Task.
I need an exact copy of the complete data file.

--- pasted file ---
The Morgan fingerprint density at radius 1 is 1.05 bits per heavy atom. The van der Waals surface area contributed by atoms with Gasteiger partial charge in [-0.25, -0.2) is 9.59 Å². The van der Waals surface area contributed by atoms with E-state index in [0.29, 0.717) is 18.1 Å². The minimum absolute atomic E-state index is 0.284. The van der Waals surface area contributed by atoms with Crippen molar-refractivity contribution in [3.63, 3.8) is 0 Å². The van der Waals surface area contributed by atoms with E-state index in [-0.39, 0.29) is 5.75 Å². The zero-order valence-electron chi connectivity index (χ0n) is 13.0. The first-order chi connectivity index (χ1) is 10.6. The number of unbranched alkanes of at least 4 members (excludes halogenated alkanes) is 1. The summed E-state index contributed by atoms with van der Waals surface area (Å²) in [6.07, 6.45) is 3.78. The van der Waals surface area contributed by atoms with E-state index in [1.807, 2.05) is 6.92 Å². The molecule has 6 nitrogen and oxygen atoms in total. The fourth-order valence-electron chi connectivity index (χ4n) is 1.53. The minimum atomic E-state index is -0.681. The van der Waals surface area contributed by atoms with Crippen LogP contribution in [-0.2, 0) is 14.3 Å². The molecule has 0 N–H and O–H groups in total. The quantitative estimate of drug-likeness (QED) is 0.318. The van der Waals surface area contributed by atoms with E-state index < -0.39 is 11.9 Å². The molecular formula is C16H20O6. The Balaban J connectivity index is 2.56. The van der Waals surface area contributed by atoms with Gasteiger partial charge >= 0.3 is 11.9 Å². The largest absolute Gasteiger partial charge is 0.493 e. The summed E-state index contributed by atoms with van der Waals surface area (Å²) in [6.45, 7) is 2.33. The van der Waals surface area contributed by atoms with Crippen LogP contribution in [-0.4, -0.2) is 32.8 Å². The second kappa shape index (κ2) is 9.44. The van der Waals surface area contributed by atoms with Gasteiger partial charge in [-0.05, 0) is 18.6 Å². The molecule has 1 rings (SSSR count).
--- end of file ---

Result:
The Morgan fingerprint density at radius 1 is 1.05 bits per heavy atom. The van der Waals surface area contributed by atoms with Gasteiger partial charge in [-0.25, -0.2) is 9.59 Å². The van der Waals surface area contributed by atoms with E-state index in [0.29, 0.717) is 18.1 Å². The minimum absolute atomic E-state index is 0.284. The van der Waals surface area contributed by atoms with Crippen molar-refractivity contribution in [3.63, 3.8) is 0 Å². The van der Waals surface area contributed by atoms with E-state index in [-0.39, 0.29) is 5.75 Å². The zero-order valence-electron chi connectivity index (χ0n) is 13.0. The first-order chi connectivity index (χ1) is 10.6. The number of unbranched alkanes of at least 4 members (excludes halogenated alkanes) is 1. The summed E-state index contributed by atoms with van der Waals surface area (Å²) in [6.07, 6.45) is 3.78. The van der Waals surface area contributed by atoms with E-state index in [1.807, 2.05) is 6.92 Å². The molecule has 6 nitrogen and oxygen atoms in total. The fourth-order valence-electron chi connectivity index (χ4n) is 1.53. The minimum atomic E-state index is -0.681. The van der Waals surface area contributed by atoms with Crippen LogP contribution in [-0.2, 0) is 14.3 Å². The molecule has 0 N–H and O–H groups in total. The quantitative estimate of drug-likeness (QED) is 0.318. The van der Waals surface area contributed by atoms with E-state index < -0.39 is 11.9 Å². The molecular formula is C16H20O6. The Balaban J connectivity index is 2.56. The van der Waals surface area contributed by atoms with Gasteiger partial charge >= 0.3 is 11.9 Å². The largest absolute Gasteiger partial charge is 0.493 e. The summed E-state index contributed by atoms with van der Waals surface area (Å²) in [6.45, 7) is 2.33. The van der Waals surface area contributed by atoms with Crippen LogP contribution in [-0.4, -0.2) is 32.8 Å². The second kappa shape index (κ2) is 9.44. The van der Waals surface area contributed by atoms with Gasteiger partial charge in [-0.05, 0) is 18.6 Å². The molecule has 1 rings (SSSR count).